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Fake News – is there a Shortage of Conveyancing Locums vs Wills & Probate Locum Solicitors?

Candidate Shortages in Wills & Probate and Conveyancing – myths and legends

As I write this brief article, I can reflect that I could probably have written the same article in any year between 2011 and 2017. In fact if you are reading this in 20 years’ time, and Donald Trump hasn’t ended the world as we know it, chances are the information and advice in the article will be the same. I have focussed on locum roles – on the permanent side it is still very difficult to recruit conveyancing and private client staff – there is a severe shortage of candidates.

Are Conveyancing Locums in Demand?

A private client solicitor called me today and said that she knew that conveyancing solicitors were in massive demand for locum work and that firms (including her own) couldn’t get hold of them at the moment. She knew that there is a lot of need for locum conveyancers but what about locum private client solicitors?

I was very surprised to hear this. Apart from short term conveyancing locum roles in areas with high levels of tourism in the summer we can usually get at least one locum conveyancer CV to any law firm in England and Wales within a few hours for cover of one week to one year. There are lots of residential conveyancing locums who as I type this haven’t had much work this year. Partly because their rates are too high for the current level of competition or due to lack of work in their specific geographical locations, there is almost always competition for conveyancing locum roles.

What about Wills & Probate?

It is completely the opposite for wills & probate, particularly anyone with trusts and tax experience or more junior wills & probate work.

For example, if you are a law firm with a vacancy for a private client locum for 1-3 months starting asap to cover sickness, I would be pleased to get you a CV across within 24 hours if I am lucky. If the role is around London this will probably entice a few more locums to express an interest, but anywhere else in the country you are going to do well to get many applicants.

Even when you have an applicant, chances are the hourly rate is going to be so ridiculously high you probably won’t want to hire a locum. What usually happens is that a locum who isn’t particularly bothered about working will pitch at £55-60 per hour and see if the firm take the bait. We do try and avoid levels like these, but sometimes it is inevitable that a desperate law firm will pay up.

What are the current rates for Wills & Probate Locums?

The usual rates at the moment for wills & probate locums are £40-45 per hour, although it is still possible to get them at £35 per hour for certain assignments.

To give you an idea of numbers – we have just over 300 residential conveyancing locums registered with us (solicitors and ILEX legal executives who solely do locum work) but just 114 wills & probate locums.

Whenever a firm call with a wills & probate locum role, I can virtually guarantee that even if we are not successful sourcing a locum we will later find one of the locums from our list has secured the role via another agency. It is such a small market that we pretty much know of everyone in it!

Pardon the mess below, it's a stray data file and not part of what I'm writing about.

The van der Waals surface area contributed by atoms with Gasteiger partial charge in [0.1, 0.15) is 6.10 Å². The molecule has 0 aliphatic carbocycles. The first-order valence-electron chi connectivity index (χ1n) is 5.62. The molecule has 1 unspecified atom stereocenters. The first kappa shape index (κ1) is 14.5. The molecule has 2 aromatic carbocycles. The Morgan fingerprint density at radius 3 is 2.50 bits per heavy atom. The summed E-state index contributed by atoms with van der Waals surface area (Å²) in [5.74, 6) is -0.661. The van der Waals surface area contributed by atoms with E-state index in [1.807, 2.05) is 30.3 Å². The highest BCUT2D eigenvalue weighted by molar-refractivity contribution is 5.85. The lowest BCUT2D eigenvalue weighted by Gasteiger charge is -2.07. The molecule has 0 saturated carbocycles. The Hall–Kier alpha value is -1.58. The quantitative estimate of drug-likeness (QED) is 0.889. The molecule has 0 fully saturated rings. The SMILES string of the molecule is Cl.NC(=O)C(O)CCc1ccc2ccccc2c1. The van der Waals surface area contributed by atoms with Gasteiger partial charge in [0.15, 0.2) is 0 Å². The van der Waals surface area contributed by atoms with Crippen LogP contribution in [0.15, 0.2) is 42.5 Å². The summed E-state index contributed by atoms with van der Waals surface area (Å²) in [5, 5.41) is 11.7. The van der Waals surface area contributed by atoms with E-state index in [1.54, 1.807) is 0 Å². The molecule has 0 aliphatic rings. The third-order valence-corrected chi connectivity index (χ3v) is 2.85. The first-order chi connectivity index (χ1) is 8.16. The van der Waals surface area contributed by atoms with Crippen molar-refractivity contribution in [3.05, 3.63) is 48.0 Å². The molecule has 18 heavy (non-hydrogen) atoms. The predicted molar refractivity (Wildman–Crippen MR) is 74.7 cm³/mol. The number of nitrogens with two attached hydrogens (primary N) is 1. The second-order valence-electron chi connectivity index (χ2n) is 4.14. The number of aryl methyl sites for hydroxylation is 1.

The Myth of Plentiful Numbers of Private Client Locums

The caller today couldn’t have been more wrong. Wills & probate is the place to be – locum work in this area is lucrative and there is usually plenty of it. The key is to be a locum who is available to travel everywhere for work to start with and offer a rate that law firms can afford to pay to secure your services. At the moment I reckon an affordable rate is £35 per hour, but this is certainly not the case for some areas of the country.

Thinking of working as a Private Client Locum?

If you are thinking of being a locum for private client work please bear in mind the following:

1. Work is not guaranteed – in 2008 when the market collapsed there were very few wills & probate locum roles for a very long time.
2. Once you have worked as a locum it is very hard to get permanent work again unless it is with a firm who know you as a locum or have previously worked with you.
3. We usually expect a locum wills & probate solicitor to be on assignments for 9 months out of every 12 months if they want to be.
4. If you are unable to travel there are areas of the country where you will get little work – the north east and north west are very good examples.
5. Locum work for wills & probate tends to be longer term. Firms usually try to cope with caseloads for shorter time frames.
6. Anyone who can do trusts and tax or with STEP membership will be in greater demand than those without.
7. Locuming is a good way of getting flexibility, but don’t expect to go into firms, sit around and write post-it notes on files. Firms tend to expect quite a bit of hard graft.


Jonathan Fagan

Jonathan Fagan LLM FIRP is Managing Director of Ten-Percent Legal Recruitment. He has been recruiting solicitors and legal support staff for law firms and in house legal departments for over 20 years and handles roles from junior fee earners through to partners and law firm sales/purchases. A non-practising solicitor on the Roll since 2000, he is also the author of a number of legal career books, which are available at You can contact Jonathan at